Primed plasmas deliver better ion beams
New theory explains why trains of short laser pulses produce exceptionally uniform plasma shockwaves.
November 5, 2012Published: November 5, 2012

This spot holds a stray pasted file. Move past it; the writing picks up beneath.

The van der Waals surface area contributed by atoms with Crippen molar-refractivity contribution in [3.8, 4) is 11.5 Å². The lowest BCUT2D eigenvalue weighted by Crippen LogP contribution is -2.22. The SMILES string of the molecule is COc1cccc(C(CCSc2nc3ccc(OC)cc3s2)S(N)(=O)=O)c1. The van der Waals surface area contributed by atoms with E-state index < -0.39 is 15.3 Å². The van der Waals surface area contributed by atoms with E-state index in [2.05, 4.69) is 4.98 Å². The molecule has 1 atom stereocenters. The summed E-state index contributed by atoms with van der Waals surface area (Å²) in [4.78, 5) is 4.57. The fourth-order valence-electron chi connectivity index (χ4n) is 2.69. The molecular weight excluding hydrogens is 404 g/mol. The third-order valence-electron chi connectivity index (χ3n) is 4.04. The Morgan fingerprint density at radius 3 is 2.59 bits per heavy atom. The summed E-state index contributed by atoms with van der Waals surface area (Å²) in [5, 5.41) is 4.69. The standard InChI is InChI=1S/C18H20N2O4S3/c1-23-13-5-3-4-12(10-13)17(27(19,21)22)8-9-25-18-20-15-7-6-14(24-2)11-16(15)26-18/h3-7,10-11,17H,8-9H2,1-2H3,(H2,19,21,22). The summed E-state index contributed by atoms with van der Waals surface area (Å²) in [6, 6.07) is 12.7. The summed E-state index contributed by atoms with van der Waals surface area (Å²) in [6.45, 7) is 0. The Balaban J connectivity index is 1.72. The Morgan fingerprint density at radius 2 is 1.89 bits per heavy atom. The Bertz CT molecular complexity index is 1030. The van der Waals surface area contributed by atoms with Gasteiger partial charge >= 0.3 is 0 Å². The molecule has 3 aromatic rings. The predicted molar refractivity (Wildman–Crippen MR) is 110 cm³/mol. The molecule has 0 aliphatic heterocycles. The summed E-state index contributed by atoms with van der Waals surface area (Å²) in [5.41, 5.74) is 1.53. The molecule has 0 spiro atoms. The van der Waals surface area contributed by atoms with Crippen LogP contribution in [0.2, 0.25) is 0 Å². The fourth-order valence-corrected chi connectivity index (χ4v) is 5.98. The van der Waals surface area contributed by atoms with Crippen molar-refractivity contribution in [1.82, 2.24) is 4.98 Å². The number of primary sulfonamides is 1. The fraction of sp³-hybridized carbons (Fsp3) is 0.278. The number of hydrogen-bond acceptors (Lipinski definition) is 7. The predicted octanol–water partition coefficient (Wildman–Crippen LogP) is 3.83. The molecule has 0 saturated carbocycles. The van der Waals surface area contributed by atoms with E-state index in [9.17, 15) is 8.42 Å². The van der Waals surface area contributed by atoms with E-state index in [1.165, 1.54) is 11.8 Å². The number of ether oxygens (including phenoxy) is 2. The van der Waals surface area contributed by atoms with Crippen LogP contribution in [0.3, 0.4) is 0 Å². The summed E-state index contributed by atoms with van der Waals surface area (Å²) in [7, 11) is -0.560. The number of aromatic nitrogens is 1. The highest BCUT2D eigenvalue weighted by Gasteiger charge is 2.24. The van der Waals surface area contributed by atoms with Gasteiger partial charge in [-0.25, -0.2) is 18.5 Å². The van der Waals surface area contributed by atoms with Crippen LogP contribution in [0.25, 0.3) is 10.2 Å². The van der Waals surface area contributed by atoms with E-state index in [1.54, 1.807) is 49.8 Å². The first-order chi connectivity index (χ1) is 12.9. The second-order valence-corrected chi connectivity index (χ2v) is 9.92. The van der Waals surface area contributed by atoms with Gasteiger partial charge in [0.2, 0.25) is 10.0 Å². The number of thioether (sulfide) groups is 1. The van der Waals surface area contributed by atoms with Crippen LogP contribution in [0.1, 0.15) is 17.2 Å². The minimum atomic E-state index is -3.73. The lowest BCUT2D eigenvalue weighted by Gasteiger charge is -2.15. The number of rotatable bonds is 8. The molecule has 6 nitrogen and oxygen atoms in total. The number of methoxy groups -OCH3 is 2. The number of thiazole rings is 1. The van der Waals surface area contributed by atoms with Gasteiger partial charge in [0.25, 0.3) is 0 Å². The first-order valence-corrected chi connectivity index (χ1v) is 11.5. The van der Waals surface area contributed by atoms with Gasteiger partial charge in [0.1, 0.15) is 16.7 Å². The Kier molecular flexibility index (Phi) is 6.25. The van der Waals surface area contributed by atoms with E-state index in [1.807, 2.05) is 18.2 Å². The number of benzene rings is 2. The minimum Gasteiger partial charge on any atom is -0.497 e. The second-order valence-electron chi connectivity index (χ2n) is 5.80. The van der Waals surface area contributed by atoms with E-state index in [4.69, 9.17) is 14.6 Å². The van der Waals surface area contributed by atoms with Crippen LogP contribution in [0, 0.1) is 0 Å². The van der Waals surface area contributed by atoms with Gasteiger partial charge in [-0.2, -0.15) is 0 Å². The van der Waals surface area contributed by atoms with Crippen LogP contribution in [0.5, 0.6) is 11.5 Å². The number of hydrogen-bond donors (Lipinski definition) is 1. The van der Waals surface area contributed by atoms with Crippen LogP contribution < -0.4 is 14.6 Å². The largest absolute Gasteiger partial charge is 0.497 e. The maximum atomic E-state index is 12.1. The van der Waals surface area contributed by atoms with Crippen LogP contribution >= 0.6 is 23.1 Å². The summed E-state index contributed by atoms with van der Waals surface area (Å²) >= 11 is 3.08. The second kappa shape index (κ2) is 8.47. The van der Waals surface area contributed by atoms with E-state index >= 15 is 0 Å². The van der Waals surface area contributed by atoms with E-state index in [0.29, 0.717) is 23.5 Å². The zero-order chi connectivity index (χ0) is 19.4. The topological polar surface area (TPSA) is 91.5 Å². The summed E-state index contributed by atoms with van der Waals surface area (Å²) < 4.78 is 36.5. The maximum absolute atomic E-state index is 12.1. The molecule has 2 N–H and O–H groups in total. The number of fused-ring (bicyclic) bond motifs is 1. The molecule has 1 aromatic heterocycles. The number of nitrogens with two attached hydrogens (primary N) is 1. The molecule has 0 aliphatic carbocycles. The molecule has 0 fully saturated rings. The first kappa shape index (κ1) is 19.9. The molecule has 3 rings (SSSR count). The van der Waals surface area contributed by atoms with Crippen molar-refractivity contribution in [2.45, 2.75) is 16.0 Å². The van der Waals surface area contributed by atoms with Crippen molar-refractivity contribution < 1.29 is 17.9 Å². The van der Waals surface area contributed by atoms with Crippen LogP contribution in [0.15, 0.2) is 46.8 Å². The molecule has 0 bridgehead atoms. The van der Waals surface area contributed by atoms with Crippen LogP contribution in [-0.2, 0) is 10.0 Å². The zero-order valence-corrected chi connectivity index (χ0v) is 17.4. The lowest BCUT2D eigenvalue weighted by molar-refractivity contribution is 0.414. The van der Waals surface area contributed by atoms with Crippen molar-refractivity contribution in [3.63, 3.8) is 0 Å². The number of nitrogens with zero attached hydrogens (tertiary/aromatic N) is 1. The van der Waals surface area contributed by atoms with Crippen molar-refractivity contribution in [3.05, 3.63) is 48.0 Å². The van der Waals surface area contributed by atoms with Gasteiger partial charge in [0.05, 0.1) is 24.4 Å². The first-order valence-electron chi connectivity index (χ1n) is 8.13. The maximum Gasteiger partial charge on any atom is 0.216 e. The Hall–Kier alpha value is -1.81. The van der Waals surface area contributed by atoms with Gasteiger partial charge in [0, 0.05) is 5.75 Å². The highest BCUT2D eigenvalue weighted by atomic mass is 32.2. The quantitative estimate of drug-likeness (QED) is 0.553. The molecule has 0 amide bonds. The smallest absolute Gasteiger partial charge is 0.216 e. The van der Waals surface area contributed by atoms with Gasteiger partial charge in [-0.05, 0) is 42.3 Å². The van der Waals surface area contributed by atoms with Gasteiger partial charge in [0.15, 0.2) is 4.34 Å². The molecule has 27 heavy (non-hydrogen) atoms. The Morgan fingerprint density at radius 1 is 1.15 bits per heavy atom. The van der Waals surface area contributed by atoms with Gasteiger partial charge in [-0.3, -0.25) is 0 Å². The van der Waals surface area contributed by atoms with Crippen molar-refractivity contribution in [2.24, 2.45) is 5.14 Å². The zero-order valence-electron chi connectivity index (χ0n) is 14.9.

Accelerated ion beams are finding a broad range of applications, including cancer therapy, isotope generation, and art forensics (see Physics Today, January 2012, page 58). One convenient way to generate such beams is to laser ionize a gas so as to initiate a plasma shockwave. Charge-density gradients at the shock front produce an electric field that reflects ions at twice the wave’s propagation speed. (See the article by Chandrashekhar Joshi and Thomas Katsouleas, Physics Today, June 2003, page 47.) Shockwave acceleration, as it’s known, can produce impressively energetic ion beams, but their use has been limited due to their large energy spreads. Earlier this year, Joshi (UCLA), Luis Silva (Instituto Superior Técnico, Lisbon, Portugal), and coworkers reported a curious experimental result: When they initiated a shockwave with a train of short laser pulses instead of a single long one, they produced a beam that was very nearly monoenergetic. In a new paper, they’ve explained how it works: The first couple of pulses in the train serve to prepare the plasma with a smoothly decaying charge-density profile having a peak value near the propagation threshold. When a subsequent pulse instigates the shockwave, the smoothly decaying profile ensures that the shock front travels at a steady speed and imparts a uniform velocity to reflected ions. Simulations suggest the strategy could deliver high-quality proton beams of up to 200 MeV. (D. Haberberger et al., Nat. Phys. 8, 95, 2012; F. Fiuza et al., Phys. Rev. Lett., in press.)—Ashley G. Smart